BETHLEHEM (Ma'an) -- Syria will officially invite Fatah to continue Palestinian reconciliation talks in Damascus as a dispute between the two has been resolved, sources told Ma'an.
A meeting was scheduled to be held in the Syrian capital on Wednesday, but Fatah delayed the meeting over a perceived snub at the recent Arab League summit in Sirtre, Libya.
Fatah officials had been offended when Syrian President Bashar Al-Assad urged President Mahmoud Abbas to stop preventing attacks on Israel from the West Bank at the summit. Fatah leader Nabil Sha'ath said it would be difficult to send a delegation to Damascus "after the Syrians humiliated us in their speech."
Factions to meet in Gaza
Meanwhile, Abbas' advisor Abdullah Al-Ifranji said Friday that a Fatah visit to Gaza would go ahead as planned on Sunday.
Fatah officials said Wednesday that a delegation would visit the Strip to improve the atmosphere ahead of reconciliation meetings aimed to end years of internal Palestinian rivalry. However Hamas leader Ayman Taha said Thursday that the meeting had been indefinitely postponed to avoid creating "the impression that such a meeting would substitute for the Damascus talks."
Al-Ifranji said Friday that the Gaza visit was not an alternative to the next round of talks, but rather a meeting to overcome obstacles that might obstruct achieving national unity.
Hamas responds to Damascus rift
Hamas expressed mixed reactions to Fatah's request to change the location of the next round of talks.
Senior Hamas leader Khalil Al-Hayya said the Islamist movement was "adamant" that the meeting should be held to discuss a unity deal and urged Fatah "to give up on its request to change the meeting place, because it harms us as Palestinians." He added, "We insist on holding the meeting in the same place as agreed as we fail to find any justification for their request," he said.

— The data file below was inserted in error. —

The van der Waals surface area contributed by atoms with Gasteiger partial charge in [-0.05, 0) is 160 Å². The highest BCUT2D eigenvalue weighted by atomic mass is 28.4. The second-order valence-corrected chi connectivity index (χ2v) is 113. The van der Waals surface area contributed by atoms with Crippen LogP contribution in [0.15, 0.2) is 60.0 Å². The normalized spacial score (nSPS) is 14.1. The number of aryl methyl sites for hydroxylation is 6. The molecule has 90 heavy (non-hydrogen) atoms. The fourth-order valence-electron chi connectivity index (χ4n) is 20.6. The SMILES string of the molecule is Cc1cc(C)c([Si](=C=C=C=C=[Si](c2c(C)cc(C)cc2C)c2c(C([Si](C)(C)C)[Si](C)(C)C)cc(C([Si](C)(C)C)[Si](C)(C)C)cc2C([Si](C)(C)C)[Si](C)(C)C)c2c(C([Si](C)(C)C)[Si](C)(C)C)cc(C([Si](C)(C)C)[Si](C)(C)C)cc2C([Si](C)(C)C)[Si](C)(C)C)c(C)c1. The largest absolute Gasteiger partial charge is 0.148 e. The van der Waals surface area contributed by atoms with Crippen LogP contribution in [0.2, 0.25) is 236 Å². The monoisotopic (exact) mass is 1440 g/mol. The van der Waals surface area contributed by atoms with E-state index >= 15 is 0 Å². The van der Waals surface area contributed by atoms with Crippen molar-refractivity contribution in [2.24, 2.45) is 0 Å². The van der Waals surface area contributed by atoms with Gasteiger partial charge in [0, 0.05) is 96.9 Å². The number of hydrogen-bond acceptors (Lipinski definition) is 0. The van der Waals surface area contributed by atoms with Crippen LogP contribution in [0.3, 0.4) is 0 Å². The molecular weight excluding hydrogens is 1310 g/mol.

Hamas official Ismael Radwan said Wednesday that while it was "strange" that Fatah wanted to change the meeting place, Hamas would meet wherever Fatah preferred. Radwan also speculated that the last-minute request was an attempt to obstruct the deal.
Hamas spokesman Sami Abu Zuhri said of the delay, "this is suspicious and poses question marks."
Meanwhile, Sha'ath said Fatah would go to "any place in the world rather than Damascus." He added, "Let Hamas select any place, and we will go right now even if that place was Zimbabwe."
Egypt has been mediating a reconciliation deal between the two movements since 2007, shortly after President Mahmoud Abbas dissolved the newly-formed coalition government when Hamas took over the Gaza Strip in a near civil war coup the same year.
Fatah ratified the deal in October 2009, but has Hamas said it had several amendments to the deal it wanted to discuss before signing it. Following a successful meeting in Damascus, consensus was reached on all matters except for security, which is the final issue stalling Hamas' ratification of the Egyptian proposal.